Zimmerman not guilty: Victory for new kind of civil rights era? (Guest Voice)

Steve Sack, The Minneapolis Star Tribune

Steve Sack, The Minneapolis Star Tribune

Zimmerman not guilty: Victory for new kind of civil rights era? (via The Christian Science Monitor)

Part of America sees the not guilty verdict in the George Zimmerman case as a travesty of justice, a modern iteration of Jim Crow, where a white man walks free after shooting an innocent black person, in this case an unarmed Florida teenager named Trayvon…



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Author: Guest Voice

  • ShannonLeee

    “cracker” is not a term for poor whites. It is for white people in general. It is a word that has no impact because it has no history.

  • rudi
  • http://www.americaincontext.com Barky

    The following has only just dawned on me:

    For decades, gun violence was centered in the inner cities. In the inner cities, significant amounts of gun violence results from the drug trade or crime in general. However, there is another significant quantity based on hate. Could be racial hate, but more likely it’s just because someone slighted someone else or wronged their gang or what-not.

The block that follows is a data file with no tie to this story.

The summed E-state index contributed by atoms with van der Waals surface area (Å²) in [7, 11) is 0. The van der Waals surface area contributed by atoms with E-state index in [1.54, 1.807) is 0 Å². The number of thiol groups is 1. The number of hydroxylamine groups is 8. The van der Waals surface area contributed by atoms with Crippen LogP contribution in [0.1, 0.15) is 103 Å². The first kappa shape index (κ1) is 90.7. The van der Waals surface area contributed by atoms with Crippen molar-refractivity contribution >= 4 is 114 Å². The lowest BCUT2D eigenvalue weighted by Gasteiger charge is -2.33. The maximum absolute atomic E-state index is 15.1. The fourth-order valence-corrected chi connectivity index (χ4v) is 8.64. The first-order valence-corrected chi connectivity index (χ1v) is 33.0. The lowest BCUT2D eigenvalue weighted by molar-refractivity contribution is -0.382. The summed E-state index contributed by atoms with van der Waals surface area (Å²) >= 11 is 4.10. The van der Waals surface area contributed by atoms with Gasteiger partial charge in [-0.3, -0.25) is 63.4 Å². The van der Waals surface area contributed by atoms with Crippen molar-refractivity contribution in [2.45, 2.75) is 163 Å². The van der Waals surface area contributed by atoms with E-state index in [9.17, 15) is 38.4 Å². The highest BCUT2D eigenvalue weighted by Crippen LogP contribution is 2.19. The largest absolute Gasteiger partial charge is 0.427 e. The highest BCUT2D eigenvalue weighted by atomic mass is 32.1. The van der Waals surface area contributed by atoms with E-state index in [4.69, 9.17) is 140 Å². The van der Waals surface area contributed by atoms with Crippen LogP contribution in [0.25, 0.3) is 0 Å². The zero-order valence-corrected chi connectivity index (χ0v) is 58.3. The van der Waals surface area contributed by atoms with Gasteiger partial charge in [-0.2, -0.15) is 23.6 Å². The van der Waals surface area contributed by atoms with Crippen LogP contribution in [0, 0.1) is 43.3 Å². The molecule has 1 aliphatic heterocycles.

An expansion of gun ownership — especially unregulated gun ownership — will lead to the same behavior elsewhere. Someone hates someone else or antagonizes someone else: bang!

    We are becoming Murder Nation, and that really bothers me.

  • SteveK

    The white cracker does have a history.

    FWIW: “The Band” originally considered calling themselves “The Crackers”…

    Reunited with Helm, the Hawks began writing their own songs in a rented large pink house, which they affectionately named “Big Pink”, in West Saugerties (near Woodstock). When they went into the recording studio, they still did not have a name for themselves. Stories vary as to the manner in which they ultimately adopted the name “The Band.” In The Last Waltz, Manuel claimed that they wanted to call themselves either “The Honkies” or “The Crackers” (which they used when backing Dylan for a January 1968 concert tribute to Woody Guthrie), but these names were vetoed by their record label; Robertson suggests that during their time with Dylan everyone just referred to them as “the band” and it stuck. Initially, they disliked the moniker, but eventually grew to like it, thinking it both humble and presumptuous. Rolling Stone referred to them as “The band from Big Pink.”

    Rest in peace Levon…